(f)  the Minister will allocate the TMSO to net-deficit LNG Projects on a pro-rata basis (the Exporter Market Security Obligation (EMSO)). Each EMSO will be the basis for the approved volumes included in provisional permissions for LNG Exporters associated with net-deficit LNG Projects and will be capped at the relevant LNG Project’s net-deficit quantum;

                     (g)  the Minister will write to LNG Projects and their associated LNG Exporters advising of his or her decision about whether the forthcoming year will be a domestic shortfall year with reasons for the decision, and any provisional Export Permission decision (where applicable);

                     (h)  the Minister will consider the views of LNG Projects and LNG Exporters, following which the Minister will issue Export Permissions to the LNG Exporters.

             (3)  The Minister will endeavour to have issued the Minister’s Notification by 1 July in a calendar year and commenced the process in subsection 7(2) as early as possible but by no later than 1 October in a calendar year.

             (4)  If, in the Minister’s view, it is not necessary to consider whether a year will be a domestic shortfall year, the Minister will not undertake the above process, and export controls will not apply for the forthcoming calendar year.

8  Summary of timeframes

Minister’s Notification

             (1)  The Minister’s Notification will generally be issued:

                     (a)  by 1 July; and

                     (b)  at least 60 days before the Minister decides whether to determine a domestic shortfall year.

             (2)  Despite subsection 8(1), the Minister may make the Minister’s Notification at any time up to and including 1 October in a calendar year.

Consultation

             (3)  Where practical, the Minister will allow at least:

                     (a)  30 days to receive submissions from stakeholders after issuing the Minister’s Notification; and

                     (b)  30 days for the Minister to consider the submissions and determine whether a year should be determined as a domestic shortfall year.

Minister’s Determination

             (4)  The Minister’s Determination will generally be issued:

                     (a)  by 1 September; and

                     (b)  at least 30 days after the consultation on the Minister’s Notification closes; and

                     (c)  at least 60 days after the Minister issues the Minister’s Notification.

             (5)  Despite subsection 8(4), the Minister may make the Minister’s Determination at any time up to and including 1 November in a calendar year.

Export Permissions

             (6)  The Minister will issue provisional Export Permissions to LNG Projects on or about the date the Minister’s Determination is issued.

             (7)  LNG Projects will generally be given 30 days to comment on their provisional Export Permission, following which the Minister will finalise and issue the Export Permissions to LNG Exporters.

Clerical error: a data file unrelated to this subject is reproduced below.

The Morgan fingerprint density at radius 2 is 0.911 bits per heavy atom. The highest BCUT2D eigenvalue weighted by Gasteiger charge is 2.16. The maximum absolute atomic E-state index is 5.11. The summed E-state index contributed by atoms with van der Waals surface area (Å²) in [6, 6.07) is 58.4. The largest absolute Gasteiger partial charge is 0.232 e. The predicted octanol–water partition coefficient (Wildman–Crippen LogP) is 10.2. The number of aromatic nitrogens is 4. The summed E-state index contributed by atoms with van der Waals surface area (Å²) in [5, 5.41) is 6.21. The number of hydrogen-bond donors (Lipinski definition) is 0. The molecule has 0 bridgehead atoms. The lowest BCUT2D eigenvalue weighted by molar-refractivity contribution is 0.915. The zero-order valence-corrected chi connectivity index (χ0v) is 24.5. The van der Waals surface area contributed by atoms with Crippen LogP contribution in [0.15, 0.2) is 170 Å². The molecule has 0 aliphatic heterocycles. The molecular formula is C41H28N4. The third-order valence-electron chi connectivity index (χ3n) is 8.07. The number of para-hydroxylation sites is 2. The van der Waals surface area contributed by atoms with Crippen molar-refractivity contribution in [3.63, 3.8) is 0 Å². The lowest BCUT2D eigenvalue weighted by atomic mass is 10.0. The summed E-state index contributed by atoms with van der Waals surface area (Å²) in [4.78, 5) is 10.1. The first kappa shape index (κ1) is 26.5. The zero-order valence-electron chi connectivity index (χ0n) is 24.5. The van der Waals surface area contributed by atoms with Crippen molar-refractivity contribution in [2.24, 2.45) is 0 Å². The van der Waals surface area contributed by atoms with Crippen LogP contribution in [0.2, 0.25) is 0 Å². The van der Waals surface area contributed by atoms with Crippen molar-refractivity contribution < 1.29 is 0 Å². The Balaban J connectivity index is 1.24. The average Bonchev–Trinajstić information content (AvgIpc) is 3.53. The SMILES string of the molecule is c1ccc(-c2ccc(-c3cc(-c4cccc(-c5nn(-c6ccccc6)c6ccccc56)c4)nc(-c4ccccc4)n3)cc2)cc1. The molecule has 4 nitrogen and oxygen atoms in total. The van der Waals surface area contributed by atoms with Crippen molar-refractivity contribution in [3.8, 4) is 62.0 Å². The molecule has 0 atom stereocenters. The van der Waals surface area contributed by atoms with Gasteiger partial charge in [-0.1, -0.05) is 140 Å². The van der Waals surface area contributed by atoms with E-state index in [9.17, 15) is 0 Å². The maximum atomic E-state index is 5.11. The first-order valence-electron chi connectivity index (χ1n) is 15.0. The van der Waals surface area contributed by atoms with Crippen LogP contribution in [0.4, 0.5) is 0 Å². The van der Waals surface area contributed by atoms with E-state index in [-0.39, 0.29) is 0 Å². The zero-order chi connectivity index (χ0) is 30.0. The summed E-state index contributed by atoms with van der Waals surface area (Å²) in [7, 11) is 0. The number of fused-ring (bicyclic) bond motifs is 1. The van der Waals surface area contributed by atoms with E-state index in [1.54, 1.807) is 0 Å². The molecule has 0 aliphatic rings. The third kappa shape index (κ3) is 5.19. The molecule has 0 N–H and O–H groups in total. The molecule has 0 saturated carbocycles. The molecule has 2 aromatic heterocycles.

(8)  Export Permissions will take effect at the start of the domestic shortfall year.

9  Process for the Minister to consider whether a year will be determined as a domestic shortfall year

Minister’s Notification

             (1)  Before the Minister may determine that a year will be a domestic shortfall year, the Minister must first, by notifiable instrument, notify his or her intention to determine whether the forthcoming calendar year will be a domestic shortfall year.

             (2)  Prior to making the Minister’s Notification, the Minister may work with industry, government and market bodies to identify if industry can voluntarily make available volumes of gas to Australian consumers which would be sufficient to avoid the occurrence of a shortfall. Any volumes of additional gas provided to the market through this process would be taken into account in any decisions by the Minister to issue a Minister’s Notification or Minister’s Determination.

             (3)  The Minister may alternatively announce that he or she does not consider it necessary to consider whether a year will be a domestic shortfall year.

Consultation with stakeholders

             (4)  Shortly after issuing the Minister’s Notification, the Minister will write to:

                     (a)  relevant market bodies and agencies; and

                     (b)  all LNG Projects; and

                     (c)  relevant Australian Government Ministers; and

                     (d)  any other stakeholders with whom the Minister wishes to consult.

Consultation with relevant market bodies

             (5)  The Minister will write to relevant market bodies and agencies that are well placed to provide information on the Australian domestic gas market.

Example:    This may include the Australian Energy Market Operator and the Australian Competition and Consumer Commission.

             (6)  The Minister will request relevant market bodies and agencies to provide written advice on:

                     (a)  the likelihood of a shortfall in the forthcoming calendar year; and

                     (b)  if applicable, an estimate of the likely volume of the shortfall in petajoules (PJs); and

                     (c)  if applicable, the key factors driving the shortfall (including, but not limited to, the extent to which LNG exports are forecast to contribute to a shortfall); and